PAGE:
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Veronica Yamileth Bonilla English Bachelorette degree Educational Teaching for Teaching English VARK Project 2014

Vark is a questionnaire that shows how my learning style is and helps me to know the best ways to get the information that I need to know. This is really helpful to know and identify the ways I am learning to determine the way I will teach my students and from that I can take methods and techniques that can help me in my lessons My scores were:

Visual: 4 Aural: 9 Read/Write: 5 Kinesthetic: 9

According to the results I got the highest level in Aural and Kinesthetic, Aural means that I prefer things to be explained rather than read them, because is more valuable for me to hear them.

The VARK Questionnaire Results : Visual: 4; Aural: 9; Read/Write: 5; Kinaesthetic: 9 INTAKE SWOT - Study without OUTPUT tears Visual= 4 attend classes Imagine talking describe the with the overheads, pictures Use pictures and examiner. and other visuals to photographs that Spend time in somebody who was quiet places illustrate an idea. not there recalling the Go back to the ideas. laboratory or your Practice writing laboratory manual. answers to old exam questions. Speak your answers aloud or inside your head.


use a tape recorder attend discussions and tutorials discuss topics with others discuss topics with your teachers remember the interesting examples, stories, jokes... Your notes may be poor because you prefer to listen. You will need to expand your notes by talking with others and collecting notes from the textbook. Put your summarised notes onto tapes and listen to them. Ask others to 'hear' your understanding of a topic.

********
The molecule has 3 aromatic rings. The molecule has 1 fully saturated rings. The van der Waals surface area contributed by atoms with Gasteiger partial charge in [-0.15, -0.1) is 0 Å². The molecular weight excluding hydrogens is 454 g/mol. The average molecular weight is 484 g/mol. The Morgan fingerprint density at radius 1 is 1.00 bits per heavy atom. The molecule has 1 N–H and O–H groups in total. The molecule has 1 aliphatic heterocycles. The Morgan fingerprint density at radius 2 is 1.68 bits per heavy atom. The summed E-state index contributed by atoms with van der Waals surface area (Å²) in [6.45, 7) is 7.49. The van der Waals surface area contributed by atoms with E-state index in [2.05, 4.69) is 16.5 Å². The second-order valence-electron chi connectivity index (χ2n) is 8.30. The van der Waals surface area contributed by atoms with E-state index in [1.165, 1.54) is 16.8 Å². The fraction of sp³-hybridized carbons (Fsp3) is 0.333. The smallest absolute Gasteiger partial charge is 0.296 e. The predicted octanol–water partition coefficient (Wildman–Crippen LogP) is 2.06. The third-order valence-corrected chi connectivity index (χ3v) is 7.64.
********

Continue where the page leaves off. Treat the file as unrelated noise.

Put plenty of examples into your summary. Use case studies and applications to help with principles and abstract concepts

Listen to your voices and write them down

Read/ Write=5

leave spaces in your notes for later recall and 'filling' Read your summarised notes aloud. Explain your notes to another 'aural' person

You will remember the "real" things that happened. Your notes to help your learning may be poor because the topics were not 'concrete' or 'relevant'

trial and error collections of things - rock types, plants, shells, grasses, case studies... exhibits, samples, photographs... recipes solutions to problems, previous exam or test papers.


laboratories field trips field tours examples of principles applications hands-on approaches (like in computing)

Talk about your notes with another "Kinesthetic" person. Recall the experiments, the field trip, the occasion...

all your senses - sight, touch, taste, smell, hearing ... teachers, coaches and trainers who give real-life examples


With this questionnaire I can conclude that prefer things explained, written words are not as valuable as those I hear. I style of learning is basically hearing and visualizing things rather than read and analyze them, I will have to work in developing those areas where I have problems.